Almost 500 assaults against Cambridgeshire police officers were recorded last year, according to the latest figures.
Data from the Office of National Statistics showed there were 73 assaults causing injury and 419 non-injury assaults to give a total 492 for the year ending in March 2021.
National figures revealed there were almost 37,000 assaults on police officers in England and Wales during the same 12-month period.
There were 25,734 crimes of “assault without injury on a constable” recorded across all forces – an increase of 21 per cent on the 21,321 the previous year.
The data also showed there were 11,235 crimes of “assault with injury on a constable” recorded across all forces – a 1.2 per cent rise on the 11,106 recorded the previous year.
Cambridgeshire Police Federation chair Liz Groom said: “The rising number of assaults on police officers is deeply disturbing. Our members have been punched, kicked, spat at and coughed on while trying to do a difficult job in very challenging circumstances.
“They show extraordinary resilience in the face of such aggression and hostility but they are human beings at the end of the day and they do not deserve to be treated like this. These assaults can have a devastating impact not just on officers’ physical wellbeing but also their mental health.
“The message has to be clear: assaulting an emergency services worker, or anyone else for that matter, is totally unacceptable and those who carry out such attacks should be utterly ashamed of themselves.”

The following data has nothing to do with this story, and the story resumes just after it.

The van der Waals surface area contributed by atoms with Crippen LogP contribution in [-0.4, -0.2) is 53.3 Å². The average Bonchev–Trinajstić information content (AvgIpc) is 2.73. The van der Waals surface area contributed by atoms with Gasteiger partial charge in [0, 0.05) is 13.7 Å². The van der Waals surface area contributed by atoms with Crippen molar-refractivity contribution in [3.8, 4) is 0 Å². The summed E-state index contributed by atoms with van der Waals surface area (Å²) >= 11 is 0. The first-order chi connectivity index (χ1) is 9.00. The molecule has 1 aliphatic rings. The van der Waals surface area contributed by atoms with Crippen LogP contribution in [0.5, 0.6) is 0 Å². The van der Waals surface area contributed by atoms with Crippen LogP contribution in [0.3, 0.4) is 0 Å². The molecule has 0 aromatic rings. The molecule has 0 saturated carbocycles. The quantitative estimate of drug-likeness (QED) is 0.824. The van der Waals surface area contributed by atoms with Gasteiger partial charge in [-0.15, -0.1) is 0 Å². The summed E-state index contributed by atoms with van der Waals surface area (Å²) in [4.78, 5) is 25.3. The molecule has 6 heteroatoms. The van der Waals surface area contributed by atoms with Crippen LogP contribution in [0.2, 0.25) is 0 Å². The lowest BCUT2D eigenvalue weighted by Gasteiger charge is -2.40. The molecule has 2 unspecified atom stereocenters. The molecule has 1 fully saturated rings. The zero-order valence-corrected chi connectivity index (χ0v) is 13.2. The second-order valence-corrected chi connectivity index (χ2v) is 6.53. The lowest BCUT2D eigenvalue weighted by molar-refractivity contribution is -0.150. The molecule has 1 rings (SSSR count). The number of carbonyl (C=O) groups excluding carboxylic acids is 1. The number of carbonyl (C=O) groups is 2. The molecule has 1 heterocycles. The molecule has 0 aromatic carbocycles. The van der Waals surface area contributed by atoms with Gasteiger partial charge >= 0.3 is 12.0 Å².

National Federation chair John Apter said: “Throughout the pandemic we have witnessed police officers being subjected to a disgusting level of violence. We now have the figures to prove just how dire the situation has been for my colleagues on the ground.
“More than 100 of my colleagues are assaulted every single day, that’s a staggering number and something society must not accept. Many of these recorded attacks involve vile individuals who have spat on or coughed at police officers, weaponising the virus and threatening to spread it to them and their families.
“The sentencing guidelines have been changed and I would urge judges and magistrates to use these powers to set an example to those who are assaulting our colleagues, those responsible must spend time in prison. This unjustified violence is a stain on society and needs to be dealt with robustly.”
The Government has pledged to increase the maximum sentence from 12 months to two years for assaults on emergency workers through the Police, Crime, Sentencing and Courts Bill.
And for the first time, judges and magistrates in England and Wales will be given specific guidance for sentencing offenders convicted of assault on emergency service workers under new advice from the Sentencing Council.
It will be the second time in under three years that the maximum sentence for the offence has been increased.
In November 2018 the Assaults on Emergency Workers (Offences) Act doubled the maximum penalty for common assault from six to 12 months.
The legislation covers police, prison staff, custody officers, firefighters, search and rescue workers and frontline health workers.
Assault can include acts such as a push, shove or being spat at, as well as more serious injuries that can lead to far longer sentences.